The conflict was mild in that it was centric to the concept of adjustment especially with Claire's daughter, Sam, and father, Richard. Though Sam loves Chris, she can't help but feel left out so Claire and Chris has to take extra care in including Sam in their bubble. Chris was the sweetest in that he was most sincere in making Sam feel that she is his daughter in every way and bonding with Richard in every opportunity. There were a lot of poignant moments throughout the story reflective of all the adjustments one has to make when one decides to be part of something bigger than oneself. BACK FOREVER is a great sequel and though I selfishly hope that there'll be more, I'm also satisfied with how KBooth closed Claire and Chris' love story.
Front Men…They don’t make ‘em like they used to…
Or do they?
By Karen Booth
People often ask me to blog about music topics, and I’m all too happy to oblige, but how often is a girl asked to tackle front men? Almost never, right? Oh, wait. Now that I’m looking at this email from Braine…that wasn’t really what I was asked to do. Dammit.
Tackle-worthy or not, what makes a good front man? It’s about far more than being a singer. I’d hope everyone could agree on that. A front man (or woman, although I’m specifically discussing the fellas for this exercise, so cool your jets) must have an ability to funnel the entire performance to the crowd—they are the conduit between the music and the audience. You can have a kick-ass band, but if the front man’s a dud, you’re going down.
A good front man engages the audience and keeps them in the palm of his hand, never letting go. There are countless methods to employ, but first off you’d better be able to sign your damn heart out. If you can’t, how did you make it past the audition? This is why the band that lets the guy with a van be the singer will never make it. Auto Tune might help you squeak by in the studio, but you still have to be able to carry it off live.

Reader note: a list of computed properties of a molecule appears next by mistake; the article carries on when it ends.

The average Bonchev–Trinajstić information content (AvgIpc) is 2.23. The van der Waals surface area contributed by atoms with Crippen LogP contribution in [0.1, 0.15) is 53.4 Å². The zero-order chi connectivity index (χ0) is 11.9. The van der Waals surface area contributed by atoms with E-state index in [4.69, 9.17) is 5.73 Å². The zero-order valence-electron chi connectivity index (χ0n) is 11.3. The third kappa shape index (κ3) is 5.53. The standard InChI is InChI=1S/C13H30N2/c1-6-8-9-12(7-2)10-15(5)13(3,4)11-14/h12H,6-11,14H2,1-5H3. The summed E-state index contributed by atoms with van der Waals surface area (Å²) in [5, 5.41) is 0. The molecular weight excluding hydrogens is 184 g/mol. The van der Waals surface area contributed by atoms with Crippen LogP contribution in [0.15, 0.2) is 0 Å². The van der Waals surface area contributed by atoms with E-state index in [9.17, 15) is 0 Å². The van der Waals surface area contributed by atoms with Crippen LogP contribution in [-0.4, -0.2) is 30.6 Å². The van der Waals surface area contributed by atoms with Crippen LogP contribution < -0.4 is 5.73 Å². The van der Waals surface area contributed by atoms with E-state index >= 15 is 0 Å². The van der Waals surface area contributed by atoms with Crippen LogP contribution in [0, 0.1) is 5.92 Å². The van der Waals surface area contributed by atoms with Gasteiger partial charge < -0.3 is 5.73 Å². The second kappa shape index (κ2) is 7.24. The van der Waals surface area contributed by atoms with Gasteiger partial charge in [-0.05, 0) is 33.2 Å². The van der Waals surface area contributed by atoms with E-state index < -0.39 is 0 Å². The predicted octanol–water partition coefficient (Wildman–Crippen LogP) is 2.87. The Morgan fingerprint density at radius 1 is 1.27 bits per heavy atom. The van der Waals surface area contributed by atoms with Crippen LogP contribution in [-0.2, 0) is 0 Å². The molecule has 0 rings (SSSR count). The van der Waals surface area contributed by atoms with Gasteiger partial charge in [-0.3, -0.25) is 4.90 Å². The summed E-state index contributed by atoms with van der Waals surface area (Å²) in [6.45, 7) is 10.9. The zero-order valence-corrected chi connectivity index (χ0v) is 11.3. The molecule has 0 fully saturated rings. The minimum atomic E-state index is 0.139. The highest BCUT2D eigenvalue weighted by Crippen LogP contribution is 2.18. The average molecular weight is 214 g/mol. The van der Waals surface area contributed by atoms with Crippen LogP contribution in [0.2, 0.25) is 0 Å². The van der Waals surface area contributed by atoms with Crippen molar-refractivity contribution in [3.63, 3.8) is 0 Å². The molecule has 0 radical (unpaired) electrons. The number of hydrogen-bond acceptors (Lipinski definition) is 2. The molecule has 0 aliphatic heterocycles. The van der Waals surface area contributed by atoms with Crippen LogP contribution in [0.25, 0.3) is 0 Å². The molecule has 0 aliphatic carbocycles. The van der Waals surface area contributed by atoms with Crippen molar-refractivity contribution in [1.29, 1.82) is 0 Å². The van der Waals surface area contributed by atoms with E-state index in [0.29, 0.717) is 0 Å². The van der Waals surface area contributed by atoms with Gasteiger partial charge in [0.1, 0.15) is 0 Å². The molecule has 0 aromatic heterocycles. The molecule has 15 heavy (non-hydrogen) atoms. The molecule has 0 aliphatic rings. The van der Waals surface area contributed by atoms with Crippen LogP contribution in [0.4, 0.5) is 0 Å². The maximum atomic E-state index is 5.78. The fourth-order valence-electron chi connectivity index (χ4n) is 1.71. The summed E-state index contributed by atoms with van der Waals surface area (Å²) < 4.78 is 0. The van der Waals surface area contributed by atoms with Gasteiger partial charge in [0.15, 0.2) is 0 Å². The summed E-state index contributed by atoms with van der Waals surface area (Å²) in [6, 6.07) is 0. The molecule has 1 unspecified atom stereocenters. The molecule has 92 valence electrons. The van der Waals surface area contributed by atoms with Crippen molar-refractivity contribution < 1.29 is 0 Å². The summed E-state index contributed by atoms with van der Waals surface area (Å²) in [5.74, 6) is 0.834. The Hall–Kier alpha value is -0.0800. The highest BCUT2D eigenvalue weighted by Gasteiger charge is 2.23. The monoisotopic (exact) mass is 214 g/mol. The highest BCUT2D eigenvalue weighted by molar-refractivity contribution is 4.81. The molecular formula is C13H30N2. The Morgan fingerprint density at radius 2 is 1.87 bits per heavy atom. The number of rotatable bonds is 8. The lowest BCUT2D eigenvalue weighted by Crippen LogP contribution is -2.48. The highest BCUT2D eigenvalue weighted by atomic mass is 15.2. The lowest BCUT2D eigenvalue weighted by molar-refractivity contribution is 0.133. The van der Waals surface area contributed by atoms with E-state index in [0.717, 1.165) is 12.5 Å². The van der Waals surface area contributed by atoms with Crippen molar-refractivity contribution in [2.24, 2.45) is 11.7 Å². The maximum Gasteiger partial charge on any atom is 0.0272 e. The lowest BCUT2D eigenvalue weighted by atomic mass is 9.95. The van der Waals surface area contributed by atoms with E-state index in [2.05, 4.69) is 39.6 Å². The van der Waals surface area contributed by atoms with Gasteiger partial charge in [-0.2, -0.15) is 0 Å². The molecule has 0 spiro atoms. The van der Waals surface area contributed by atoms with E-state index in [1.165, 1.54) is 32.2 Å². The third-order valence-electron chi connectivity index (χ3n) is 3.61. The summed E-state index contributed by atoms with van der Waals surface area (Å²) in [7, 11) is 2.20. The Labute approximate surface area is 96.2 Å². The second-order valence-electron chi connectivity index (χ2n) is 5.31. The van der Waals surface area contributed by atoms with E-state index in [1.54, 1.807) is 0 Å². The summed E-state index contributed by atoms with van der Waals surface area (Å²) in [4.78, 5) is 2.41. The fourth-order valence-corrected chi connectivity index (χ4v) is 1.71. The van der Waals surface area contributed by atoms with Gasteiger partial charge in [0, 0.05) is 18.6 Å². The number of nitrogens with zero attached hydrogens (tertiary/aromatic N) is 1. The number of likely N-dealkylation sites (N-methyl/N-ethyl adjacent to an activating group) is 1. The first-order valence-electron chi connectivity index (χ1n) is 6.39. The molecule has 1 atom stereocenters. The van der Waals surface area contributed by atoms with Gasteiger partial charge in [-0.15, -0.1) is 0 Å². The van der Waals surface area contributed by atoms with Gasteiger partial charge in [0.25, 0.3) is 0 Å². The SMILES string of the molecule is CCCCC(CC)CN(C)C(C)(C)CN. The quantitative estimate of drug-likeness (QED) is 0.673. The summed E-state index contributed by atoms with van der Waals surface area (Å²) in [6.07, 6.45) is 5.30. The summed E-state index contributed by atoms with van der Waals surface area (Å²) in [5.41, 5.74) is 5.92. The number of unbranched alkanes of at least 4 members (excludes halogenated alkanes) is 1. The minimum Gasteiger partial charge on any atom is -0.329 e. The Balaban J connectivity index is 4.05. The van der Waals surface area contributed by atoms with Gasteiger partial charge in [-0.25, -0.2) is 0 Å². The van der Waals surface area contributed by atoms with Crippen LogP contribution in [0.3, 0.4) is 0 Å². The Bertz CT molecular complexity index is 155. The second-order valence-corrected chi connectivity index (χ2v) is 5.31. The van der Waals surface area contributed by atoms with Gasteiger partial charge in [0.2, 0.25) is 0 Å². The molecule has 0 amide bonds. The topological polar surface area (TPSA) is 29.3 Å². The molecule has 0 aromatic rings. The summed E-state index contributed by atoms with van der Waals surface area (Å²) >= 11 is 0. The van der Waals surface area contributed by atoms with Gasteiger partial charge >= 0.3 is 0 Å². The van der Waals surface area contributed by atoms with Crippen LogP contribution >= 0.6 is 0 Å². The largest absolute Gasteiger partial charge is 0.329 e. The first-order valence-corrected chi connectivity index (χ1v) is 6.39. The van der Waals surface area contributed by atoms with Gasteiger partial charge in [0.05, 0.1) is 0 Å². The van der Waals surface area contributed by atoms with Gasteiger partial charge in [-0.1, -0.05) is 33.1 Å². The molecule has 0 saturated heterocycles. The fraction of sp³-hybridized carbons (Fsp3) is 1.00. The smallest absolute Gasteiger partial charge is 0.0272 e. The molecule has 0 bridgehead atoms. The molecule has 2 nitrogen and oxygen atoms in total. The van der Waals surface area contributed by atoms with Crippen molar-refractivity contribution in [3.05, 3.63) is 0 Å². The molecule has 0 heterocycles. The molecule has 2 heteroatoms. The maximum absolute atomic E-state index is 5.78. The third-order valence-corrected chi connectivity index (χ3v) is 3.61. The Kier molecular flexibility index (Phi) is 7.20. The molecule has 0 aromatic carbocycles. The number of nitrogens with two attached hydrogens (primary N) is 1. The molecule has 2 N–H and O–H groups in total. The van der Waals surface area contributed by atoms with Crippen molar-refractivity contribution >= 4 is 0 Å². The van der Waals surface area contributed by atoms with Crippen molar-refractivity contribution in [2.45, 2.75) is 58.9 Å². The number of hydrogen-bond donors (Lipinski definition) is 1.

Humor is another valuable tool, but jokes and banter must be somewhat fresh and not entirely rehearsed. Nothing worse than seeing a band more than once on a tour only to learn that the joke that seemed so organic two nights before, actually gets told every night. I know it happens all the time, but it’s still a bummer.
Emotion has to have a seat at the table, but I think that goes for music, period--recorded, on stage, or in the shower. If you don’t believe in what you’re doing and are able toconvey that, authentically, you’re sunk. People know it when you’re faking. Especially women.
Beyond that, there are the little things like smooth dance moves and traipsing over to share the mic with the way-too-hot-for-words bass player. If all else fails, you can always resort to the one, absolute, 100% successful, no-fail trick. Take off your shirt.